Newspaper article The Canadian Press

Ottawa's Johnny Berhanemeskel Picks Up CIS Men's Basketball MVP Honours

Newspaper article The Canadian Press

Ottawa's Johnny Berhanemeskel Picks Up CIS Men's Basketball MVP Honours

Article excerpt

Berhanemeskel wins CIS basketball MVP

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TORONTO - Johnny Berhanemeskel earned Canadian University basketball's top honour Wednesday, winning the Mike Moser Memorial Trophy as player of the year.

The fifth-year guard led the Ottawa Gee-Gees to a CIS-best 18-1 record this season, and topped the OUA conference in scoring with 23.2 points per game. He's the first player in school history to capture a national individual award in the sport.

Carleton forward Thomas Scrubb won his second straight defensive player of the year award, Brock guard Johneil Simpson won the Dr. Peter Mullins Trophy as rookie of the year, Ottawa's James Derouin won the Stuart W. Aberdeen Memorial Trophy as coach of the year, and Memorial forward Noel Moffatt won the Ken Shield Award in recognition of excellence in basketball, academics and community involvement.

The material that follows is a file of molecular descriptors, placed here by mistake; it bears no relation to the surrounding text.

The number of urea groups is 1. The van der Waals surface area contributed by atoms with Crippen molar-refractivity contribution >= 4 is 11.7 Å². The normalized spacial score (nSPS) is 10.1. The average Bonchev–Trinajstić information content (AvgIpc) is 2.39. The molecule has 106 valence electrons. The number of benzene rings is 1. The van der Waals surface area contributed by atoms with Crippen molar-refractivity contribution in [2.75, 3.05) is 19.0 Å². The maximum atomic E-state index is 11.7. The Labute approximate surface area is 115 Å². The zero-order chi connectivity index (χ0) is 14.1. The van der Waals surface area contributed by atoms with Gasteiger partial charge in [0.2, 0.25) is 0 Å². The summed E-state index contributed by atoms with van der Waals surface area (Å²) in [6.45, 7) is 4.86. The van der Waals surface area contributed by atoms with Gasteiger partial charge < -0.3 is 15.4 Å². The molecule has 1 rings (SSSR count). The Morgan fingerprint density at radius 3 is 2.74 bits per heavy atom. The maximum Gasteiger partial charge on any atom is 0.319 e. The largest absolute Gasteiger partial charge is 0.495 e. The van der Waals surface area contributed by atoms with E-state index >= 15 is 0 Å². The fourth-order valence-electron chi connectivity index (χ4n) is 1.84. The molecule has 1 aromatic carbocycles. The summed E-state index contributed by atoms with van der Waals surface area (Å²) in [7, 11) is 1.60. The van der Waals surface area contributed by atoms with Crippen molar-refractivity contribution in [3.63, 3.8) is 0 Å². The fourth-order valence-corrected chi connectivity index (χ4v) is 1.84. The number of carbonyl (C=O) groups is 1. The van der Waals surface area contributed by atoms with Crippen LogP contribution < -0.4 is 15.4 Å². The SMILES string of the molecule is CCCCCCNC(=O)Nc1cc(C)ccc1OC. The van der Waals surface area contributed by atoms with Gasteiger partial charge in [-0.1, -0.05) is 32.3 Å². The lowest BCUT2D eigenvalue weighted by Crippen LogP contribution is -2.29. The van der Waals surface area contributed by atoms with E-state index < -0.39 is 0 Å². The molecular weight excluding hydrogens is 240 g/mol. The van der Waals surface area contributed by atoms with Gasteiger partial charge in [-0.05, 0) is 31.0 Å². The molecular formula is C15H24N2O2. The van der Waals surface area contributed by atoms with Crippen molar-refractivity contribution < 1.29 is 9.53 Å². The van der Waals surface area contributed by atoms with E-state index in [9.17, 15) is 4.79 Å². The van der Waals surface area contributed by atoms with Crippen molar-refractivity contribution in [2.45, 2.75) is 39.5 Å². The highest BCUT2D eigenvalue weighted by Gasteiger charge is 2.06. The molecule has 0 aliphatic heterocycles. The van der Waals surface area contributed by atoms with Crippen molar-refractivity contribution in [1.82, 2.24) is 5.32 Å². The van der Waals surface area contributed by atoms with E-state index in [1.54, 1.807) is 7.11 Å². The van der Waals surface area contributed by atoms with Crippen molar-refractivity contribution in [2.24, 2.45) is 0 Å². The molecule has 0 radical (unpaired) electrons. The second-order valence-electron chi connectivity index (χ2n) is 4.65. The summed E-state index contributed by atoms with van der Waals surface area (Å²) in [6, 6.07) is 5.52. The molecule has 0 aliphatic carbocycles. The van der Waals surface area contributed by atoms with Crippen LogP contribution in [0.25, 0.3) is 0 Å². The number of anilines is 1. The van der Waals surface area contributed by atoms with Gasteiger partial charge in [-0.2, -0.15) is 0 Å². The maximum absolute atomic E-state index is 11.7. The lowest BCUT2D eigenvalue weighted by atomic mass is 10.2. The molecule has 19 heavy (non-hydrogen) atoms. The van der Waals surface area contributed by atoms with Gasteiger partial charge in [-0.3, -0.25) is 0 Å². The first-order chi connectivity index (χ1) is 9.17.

Wednesday night's awards ceremony kicked off this week's CIS Final 8 at Ryerson University.

Berhanemeskel was a walk-on in his rookie season before flourishing at Ottawa, quickly developing into an elite three-point shooter. The six-foot-two economics student led the CIS in points per 40 minutes (30.9), and averaged 4.5 assists a game.

The Ottawa native played every game over his five seasons, and closes his career with 2000 regular-season points - the third-highest in OUA history and the most among guards.

"Johnny has been an incredible player, leader and teammate for our program," said coach James Derouin. "He improved every single year that he has been with the team and has capped it off with a truly amazing season."

The other finalists were UNB guard Javon Masters, McGill forward Francois Bourque and Victoria forward Chris McLaughlin.

Scrubb, a Richmond, B.C., native who is completing his MBA, led the Ravens with 7.6 rebounds per game, and was the anchor of a defensive unit that ranked first in Canada in fewest points allowed (56. …

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